After inventing the Ace, popularly known as Brooklands Ace, AC had all they needed - tools and a plan to build their new car. Their idea was to assemble a 2+2 coupe based on identical stainless-steel chassis and Ford underpinnings. It proved itself an inspired decision as it quickly became one of the company's most successful models.
In 1998, the Aceca featured two slim and even headlights in contrast to its roadster congener. However, a revised version of this car was released later that year with flush glass-covered headlights integrated into the bodywork. Although the general shape remained similar to that of its sibling's, several panels from behind were adjusted from their original position at A-pillar onwards. An elegant cabin fitted snugly on top of a rounded greenhouse having an inclined window above the trunk defined it all; whereas a duck-tail ended off right below pair og round rear lights - making quite an impression.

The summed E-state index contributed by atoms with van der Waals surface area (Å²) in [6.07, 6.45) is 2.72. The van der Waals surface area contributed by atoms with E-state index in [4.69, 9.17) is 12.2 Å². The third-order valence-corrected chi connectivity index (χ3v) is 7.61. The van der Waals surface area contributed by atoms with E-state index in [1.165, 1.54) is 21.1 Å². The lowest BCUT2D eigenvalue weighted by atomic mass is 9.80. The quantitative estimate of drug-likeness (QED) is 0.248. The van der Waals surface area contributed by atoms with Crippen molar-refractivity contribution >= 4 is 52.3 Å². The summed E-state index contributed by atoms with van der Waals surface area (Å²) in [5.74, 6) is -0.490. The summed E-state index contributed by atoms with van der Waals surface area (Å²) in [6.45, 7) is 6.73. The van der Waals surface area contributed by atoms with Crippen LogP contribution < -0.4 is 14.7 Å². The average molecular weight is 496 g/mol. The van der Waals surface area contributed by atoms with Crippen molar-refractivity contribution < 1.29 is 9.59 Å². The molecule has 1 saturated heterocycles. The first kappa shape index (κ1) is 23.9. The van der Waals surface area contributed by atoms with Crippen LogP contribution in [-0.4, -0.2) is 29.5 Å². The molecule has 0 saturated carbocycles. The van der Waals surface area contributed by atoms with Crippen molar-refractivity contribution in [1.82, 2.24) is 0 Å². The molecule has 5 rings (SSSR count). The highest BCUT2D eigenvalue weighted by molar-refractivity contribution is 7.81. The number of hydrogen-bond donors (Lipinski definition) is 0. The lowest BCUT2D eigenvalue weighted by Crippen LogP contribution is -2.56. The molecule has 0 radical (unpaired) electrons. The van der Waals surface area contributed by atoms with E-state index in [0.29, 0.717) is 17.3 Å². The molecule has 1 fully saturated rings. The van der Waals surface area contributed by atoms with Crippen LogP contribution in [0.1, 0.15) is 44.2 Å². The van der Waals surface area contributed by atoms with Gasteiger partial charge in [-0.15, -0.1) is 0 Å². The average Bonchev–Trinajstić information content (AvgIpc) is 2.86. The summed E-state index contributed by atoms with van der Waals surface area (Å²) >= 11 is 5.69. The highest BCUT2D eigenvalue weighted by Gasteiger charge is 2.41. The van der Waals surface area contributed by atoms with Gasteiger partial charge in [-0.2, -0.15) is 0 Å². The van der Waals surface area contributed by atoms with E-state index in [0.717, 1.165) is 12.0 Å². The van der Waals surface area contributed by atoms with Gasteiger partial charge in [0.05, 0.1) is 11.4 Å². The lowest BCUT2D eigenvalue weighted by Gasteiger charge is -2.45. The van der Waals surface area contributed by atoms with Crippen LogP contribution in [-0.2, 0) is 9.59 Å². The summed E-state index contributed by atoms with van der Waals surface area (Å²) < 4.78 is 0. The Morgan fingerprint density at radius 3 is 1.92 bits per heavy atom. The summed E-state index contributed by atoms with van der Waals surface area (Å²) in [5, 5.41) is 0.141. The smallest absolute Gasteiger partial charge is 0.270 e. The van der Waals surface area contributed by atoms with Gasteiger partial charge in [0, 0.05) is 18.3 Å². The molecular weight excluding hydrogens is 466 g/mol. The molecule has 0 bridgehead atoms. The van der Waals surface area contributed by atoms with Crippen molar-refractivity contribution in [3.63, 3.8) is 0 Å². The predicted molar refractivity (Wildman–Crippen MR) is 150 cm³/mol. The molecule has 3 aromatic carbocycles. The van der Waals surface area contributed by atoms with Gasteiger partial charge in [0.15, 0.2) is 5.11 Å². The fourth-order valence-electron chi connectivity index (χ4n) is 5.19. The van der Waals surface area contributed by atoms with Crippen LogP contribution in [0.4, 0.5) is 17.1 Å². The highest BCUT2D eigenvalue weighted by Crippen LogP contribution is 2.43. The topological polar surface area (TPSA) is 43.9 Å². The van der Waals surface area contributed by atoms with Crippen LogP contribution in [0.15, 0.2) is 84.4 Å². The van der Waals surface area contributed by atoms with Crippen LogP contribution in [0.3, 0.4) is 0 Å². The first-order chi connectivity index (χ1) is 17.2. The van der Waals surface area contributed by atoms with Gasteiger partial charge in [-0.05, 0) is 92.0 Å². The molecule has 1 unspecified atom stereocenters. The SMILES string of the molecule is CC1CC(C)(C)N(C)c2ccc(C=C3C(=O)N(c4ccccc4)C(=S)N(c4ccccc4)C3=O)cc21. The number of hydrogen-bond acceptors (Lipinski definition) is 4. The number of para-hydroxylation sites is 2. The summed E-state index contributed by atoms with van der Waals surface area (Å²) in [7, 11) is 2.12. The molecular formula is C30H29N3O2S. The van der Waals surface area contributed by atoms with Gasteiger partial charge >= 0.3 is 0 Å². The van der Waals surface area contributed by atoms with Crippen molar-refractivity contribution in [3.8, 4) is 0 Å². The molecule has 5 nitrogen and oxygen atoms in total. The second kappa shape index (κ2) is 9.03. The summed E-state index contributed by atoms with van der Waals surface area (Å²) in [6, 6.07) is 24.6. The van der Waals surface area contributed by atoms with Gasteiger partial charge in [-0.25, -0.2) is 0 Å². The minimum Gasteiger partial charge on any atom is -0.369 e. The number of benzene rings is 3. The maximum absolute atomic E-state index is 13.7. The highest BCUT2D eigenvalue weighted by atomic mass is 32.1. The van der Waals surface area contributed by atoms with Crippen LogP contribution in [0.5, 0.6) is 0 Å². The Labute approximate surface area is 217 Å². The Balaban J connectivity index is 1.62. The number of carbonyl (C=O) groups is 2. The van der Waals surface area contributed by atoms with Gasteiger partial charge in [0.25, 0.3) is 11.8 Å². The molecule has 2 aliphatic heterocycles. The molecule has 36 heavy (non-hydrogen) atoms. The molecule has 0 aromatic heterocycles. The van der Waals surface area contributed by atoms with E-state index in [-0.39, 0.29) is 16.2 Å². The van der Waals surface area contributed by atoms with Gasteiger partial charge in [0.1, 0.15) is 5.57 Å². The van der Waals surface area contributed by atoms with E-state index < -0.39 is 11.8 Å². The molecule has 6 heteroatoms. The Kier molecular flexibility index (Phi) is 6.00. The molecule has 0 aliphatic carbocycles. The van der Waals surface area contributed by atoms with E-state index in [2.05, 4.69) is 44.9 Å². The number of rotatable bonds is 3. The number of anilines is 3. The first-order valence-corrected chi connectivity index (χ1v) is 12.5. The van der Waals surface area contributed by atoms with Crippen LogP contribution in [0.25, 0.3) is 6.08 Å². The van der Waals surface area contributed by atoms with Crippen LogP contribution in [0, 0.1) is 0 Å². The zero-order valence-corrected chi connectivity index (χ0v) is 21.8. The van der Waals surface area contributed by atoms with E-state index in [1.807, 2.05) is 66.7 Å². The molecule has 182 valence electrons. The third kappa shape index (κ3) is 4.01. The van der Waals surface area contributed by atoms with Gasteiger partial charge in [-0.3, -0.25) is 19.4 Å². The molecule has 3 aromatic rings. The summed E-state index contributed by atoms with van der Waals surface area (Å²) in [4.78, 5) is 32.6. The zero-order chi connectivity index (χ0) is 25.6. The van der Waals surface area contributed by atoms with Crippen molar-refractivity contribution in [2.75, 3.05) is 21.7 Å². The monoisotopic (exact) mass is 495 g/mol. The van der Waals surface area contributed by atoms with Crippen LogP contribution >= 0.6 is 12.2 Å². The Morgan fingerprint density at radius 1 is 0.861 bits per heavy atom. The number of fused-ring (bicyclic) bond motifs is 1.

Within, the automaker managed to fit a bench for two in the rear seat as well as provide an abundance of space up front. Read more
Depending on yours preferences, the Aceca boasted a variety of three engines ranging from 3.5 to 5.0 liters as standard features and included a five-speed manual transmission with an optional four-speed automatic gearbox for those wanting extra convenience.
The model sold in limited numbers, with only 488 vehicles built during its three-year production run. It was a low-volume production car that appealed to collectors and enthusiasts alike.